The juxtaposition between all the traditional Korean and the Japanese culture are also quite unique. And very pointed. The way the Koreans eyes would linger on the Japanese flags posted in the rooms… the contempt… it was brilliantly done. You have Korean gisaeng houses now filled with Japanese geisha. Except… most of them aren’t… they’re just Koreans wearing what is now popular amongst the wealthy. I wonder how much of the subtleties of this show were lost on me because I can’t tell the differences between accents. Did our school teacher have a Japanese accent, for example? Was it more obvious who was who and what role was what to the intended audience?
The characters are extremely complicated. In particular, the two male leads.
The Elementary School Teacher. Our elementary school teacher is the youngest son of a Japanese police commander of sorts (I don’t remember the exact title). His older brother had followed in his father’s footsteps and joined up in the ranks, while he’d chosen to go a more peaceful route, teaching small children. Small Korean children, no less. Though he’s a kick ass Kendo expert, this dude is a genuinely sweet man. He cares of his elderly nanny, defying his father to save her life when she is ill. He pines over his first love, a young girl he met in a hospital. He enjoys his friendship with a ruffian Korean guy (our other male lead). He seems to like Korea and the Korean people. Yet… he’s not assimilated, he’s with them but not of them. Small things like our Japanese school teacher creating a small museum in his school of “Korean” items, complete with labeling, that his students and friends were bringing to him… masks and chamber pots. It showed both his love for the Korean people and yet how separate he still was from them, turning their belongings into little displays to be analyzed and pondered over.
It was never easy being Japanese in Korea under colonial rule, even when you were a sweet guy like our school teacher. When his childhood sweetheart could not return his affections because of their differences, it needled him. When he saw his best friend being tormented by his fellow Koreans, you could tell he was heartbroken. When his own brother was killed by the Korean vigilante Bridal Mask, right before his eyes, you saw something inside him snap. It was a turning point… the straw that broke the camels back, so to speak.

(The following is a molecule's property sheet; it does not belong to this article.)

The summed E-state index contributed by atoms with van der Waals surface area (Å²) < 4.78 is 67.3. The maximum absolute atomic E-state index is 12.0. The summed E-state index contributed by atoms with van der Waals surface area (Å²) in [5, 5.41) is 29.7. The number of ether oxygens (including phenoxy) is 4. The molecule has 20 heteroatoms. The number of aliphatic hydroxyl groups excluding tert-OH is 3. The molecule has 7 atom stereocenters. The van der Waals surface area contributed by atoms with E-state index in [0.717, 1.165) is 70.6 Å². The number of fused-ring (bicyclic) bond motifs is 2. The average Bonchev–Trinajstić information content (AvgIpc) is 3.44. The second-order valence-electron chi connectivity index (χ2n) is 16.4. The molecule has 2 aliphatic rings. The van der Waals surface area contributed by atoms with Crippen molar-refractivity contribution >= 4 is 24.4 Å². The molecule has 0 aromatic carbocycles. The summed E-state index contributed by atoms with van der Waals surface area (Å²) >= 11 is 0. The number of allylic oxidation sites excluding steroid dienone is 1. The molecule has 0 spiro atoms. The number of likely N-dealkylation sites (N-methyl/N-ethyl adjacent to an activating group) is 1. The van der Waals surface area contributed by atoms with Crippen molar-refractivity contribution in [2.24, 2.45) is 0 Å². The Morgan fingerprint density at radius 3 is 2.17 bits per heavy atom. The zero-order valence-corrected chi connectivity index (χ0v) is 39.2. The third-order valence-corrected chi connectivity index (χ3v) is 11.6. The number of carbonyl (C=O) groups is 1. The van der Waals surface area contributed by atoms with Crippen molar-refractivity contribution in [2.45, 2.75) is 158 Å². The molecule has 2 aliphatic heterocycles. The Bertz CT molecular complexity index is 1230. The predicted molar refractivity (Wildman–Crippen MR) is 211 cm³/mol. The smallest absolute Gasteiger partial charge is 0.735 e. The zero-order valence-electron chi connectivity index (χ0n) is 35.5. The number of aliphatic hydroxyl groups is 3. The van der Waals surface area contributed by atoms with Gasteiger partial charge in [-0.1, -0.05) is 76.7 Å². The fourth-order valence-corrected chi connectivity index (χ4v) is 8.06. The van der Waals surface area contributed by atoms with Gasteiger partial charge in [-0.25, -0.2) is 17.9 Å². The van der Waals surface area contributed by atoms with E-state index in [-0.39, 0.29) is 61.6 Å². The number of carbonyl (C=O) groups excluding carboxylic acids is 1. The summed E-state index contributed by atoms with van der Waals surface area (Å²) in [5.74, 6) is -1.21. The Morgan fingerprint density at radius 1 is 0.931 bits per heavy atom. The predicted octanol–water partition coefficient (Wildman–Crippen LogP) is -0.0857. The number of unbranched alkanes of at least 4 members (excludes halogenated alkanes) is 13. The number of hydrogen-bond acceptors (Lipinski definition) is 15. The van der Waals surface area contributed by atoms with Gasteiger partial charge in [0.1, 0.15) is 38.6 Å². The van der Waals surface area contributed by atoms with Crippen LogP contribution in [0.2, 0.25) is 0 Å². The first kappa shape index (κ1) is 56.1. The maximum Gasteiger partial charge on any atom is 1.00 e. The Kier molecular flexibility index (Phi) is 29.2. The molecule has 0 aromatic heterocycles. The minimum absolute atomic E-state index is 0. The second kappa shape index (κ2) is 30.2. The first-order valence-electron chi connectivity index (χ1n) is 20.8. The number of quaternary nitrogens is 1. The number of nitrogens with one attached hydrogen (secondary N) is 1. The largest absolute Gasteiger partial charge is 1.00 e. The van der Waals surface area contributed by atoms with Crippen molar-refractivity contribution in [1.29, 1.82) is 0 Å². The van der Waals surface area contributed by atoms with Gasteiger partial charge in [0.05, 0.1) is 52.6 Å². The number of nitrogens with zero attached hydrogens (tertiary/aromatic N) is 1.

They say there are certain temperaments that just aren’t cut out for combat. Gentle souls. People like Mr. Rogers or Bob Ross or that guy from Blues Clues. Can you imagine them interrogating someone in a subbasement? No. The thought it is horrifying, honestly. For these tender people, who are meant to cherish children and find harmony in the world… to cross over into the world of conflict would be to lose their souls. To lose the very center of their being. To basically sacrifice their sanity. You put a gun in Mr. Rogers hand and make him shoot it and I guarantee you… he would have gone CRAZY. Which is exactly what happens to our Japanese friend here. Our sweet elementary school teacher could hold onto his innocence no more. He had to embrace the reality that he was the occupier in an occupied land and completely sacrifice himself and his sanity in a misguided attempt to save the woman he loved and seek justice for the death of his brother.
And so he gave up being a school teacher and became his father’s son, a soulless monster – jumping to the top of the line in the police. Nepotism at its finest.
And everyone underestimated him as a policeman. What they didn’t count on, I think, was that he didn’t think like they did. He could come up with plans and see things in a way that surprised them. Within days, he’d managed to set traps that Bridal Mask walked right into. People underestimated him. They didn’t think a tender-hearted school teacher could turn dark. Have they not seen Star Wars? Do they not know the allure of the Dark Side? Once you step over… you just slide right on down that slope into evil. Sure, he told himself it was all for vengeance… but there was more to it. There was the sudden approval of his father. The sudden horde of men under his command. The thrill of the hunt. The sheer horrible excitement of violence. There’s an alluring power there… something you don’t get from teaching kids mathematics. Power over other people, clearly, offers a whole new type of rush. It’s something men and women have been chasing since the dawn of time. We are, sadly, kinda pathetic that way.